Your bottom line is, of course, driven by your revenues as well as your costs.  And while it can be tough to increase your revenues even in the best of times, you do have control over some of your costs, specifically your variable costs. Just as you may be struggling with your business, your suppliers are not immune to the effects of recession either.  Because they don’t want to lose you as a customer, now can be a good time to negotiate with suppliers for lower prices.

If your business is operating well below capacity you may have more manpower than you need, and it may be time to think about cutting back some of your employees’ hours.  While cutting hours or laying off employees can be very difficult, it is critical to honestly assess your business’s needs in order to survive difficult times.

Preserve Your Cash

The old adage that cash is king is never truer than during a recession.  Because banks become reluctant to lend as the economy sours, previously available financing can dry up very quickly, so managing your cash efficiently can make the difference between survival and failure.  Make sure to stay on top of your accounts payable, and if you are able to take advantage of credit (without getting over-leveraged) in order to preserve much-needed cash, then by all means do so.

Embrace the Barter System

Contrary to what you might think, the barter system did not disappear with the advent of the market economy, it is alive and well today. Say you really need to update your website in order to make a marketing push (and marketing is something you should try not to skimp on during a recession), but you don’t have it in your budget to pay a web designer.  Well, chances are pretty good that there are quite a few underemployed designers around, and if you are persistent you may be able to find a good one who is willing to exchange some of his time for whatever goods or services your business has to offer.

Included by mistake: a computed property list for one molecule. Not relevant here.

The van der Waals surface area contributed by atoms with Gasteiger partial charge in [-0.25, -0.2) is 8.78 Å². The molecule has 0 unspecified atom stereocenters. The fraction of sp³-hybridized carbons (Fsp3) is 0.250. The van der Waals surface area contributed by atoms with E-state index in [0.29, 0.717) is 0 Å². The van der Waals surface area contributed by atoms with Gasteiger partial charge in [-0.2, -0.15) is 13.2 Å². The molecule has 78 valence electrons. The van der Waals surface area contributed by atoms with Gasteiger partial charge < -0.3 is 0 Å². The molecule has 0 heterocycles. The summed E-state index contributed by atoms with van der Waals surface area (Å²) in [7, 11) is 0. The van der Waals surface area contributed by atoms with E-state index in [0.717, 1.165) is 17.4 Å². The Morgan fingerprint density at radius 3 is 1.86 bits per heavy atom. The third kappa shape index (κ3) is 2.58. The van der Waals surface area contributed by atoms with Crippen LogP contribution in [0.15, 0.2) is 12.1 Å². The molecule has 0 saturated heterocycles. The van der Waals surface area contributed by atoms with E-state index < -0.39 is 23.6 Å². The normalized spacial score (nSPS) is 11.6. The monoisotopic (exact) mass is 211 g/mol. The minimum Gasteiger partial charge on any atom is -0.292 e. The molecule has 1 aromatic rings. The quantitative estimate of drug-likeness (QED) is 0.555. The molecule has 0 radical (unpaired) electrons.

Ramp Up Your Customer Service

While ramping up anything in a recession may seem counterintuitive, customer service is one area in which you can actually have an advantage over your bigger competitors, particularly during turbulent economic times.  When large companies struggle with massive layoffs and restructurings, their customer service—which often isn’t a strong point to begin with—can suffer greatly.  As the owner of a small business, you have much greater control over your company’s interactions with customers than the CEO of a giant multinational does.  And during a recession you may have more idle time to assess and improve those relationships; taking the time to do so will not only help you ride out the storm but should build loyal customers who remain with you during the good times too.

Focus on What You Do Best

When times are tough and business is slow it is important to ask yourself the following, “What is it that my business does best?”  Like a lot of entrepreneurs you may have branched out from your initial focus and become involved with a number of different products or business lines.  Now is the time to take a hard look at the numbers for each area of your business to see what is working and what isn’t.  By refocusing your resources on what you do best (i.e. what makes you the most money) you’ll wind up with a more efficient and profitable company.

While there are no surefire tricks to surviving a recession, following the preceding advice should increase your odds of making it through until things get better; and in the long run, they always do.


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Recessions: Part I
By Gregg Schoenberg Tuesday, December 6, 2011

If you’ve been paying attention to the (mostly grim) financial news lately then you may have noticed a good deal of chatter about whether or not we are headed for a double-dip recession. And while most of you are probably familiar with the dreaded double-dip when it comes to chips and dip, you may be wondering what exactly constitutes a double-dip with regard to recessions, or, for that matter, who determines whether we are experiencing a recession and how exactly one is defined.  So let’s try and answer these questions before moving on to offer some advice on how to cope with a recession, double-dip or otherwise.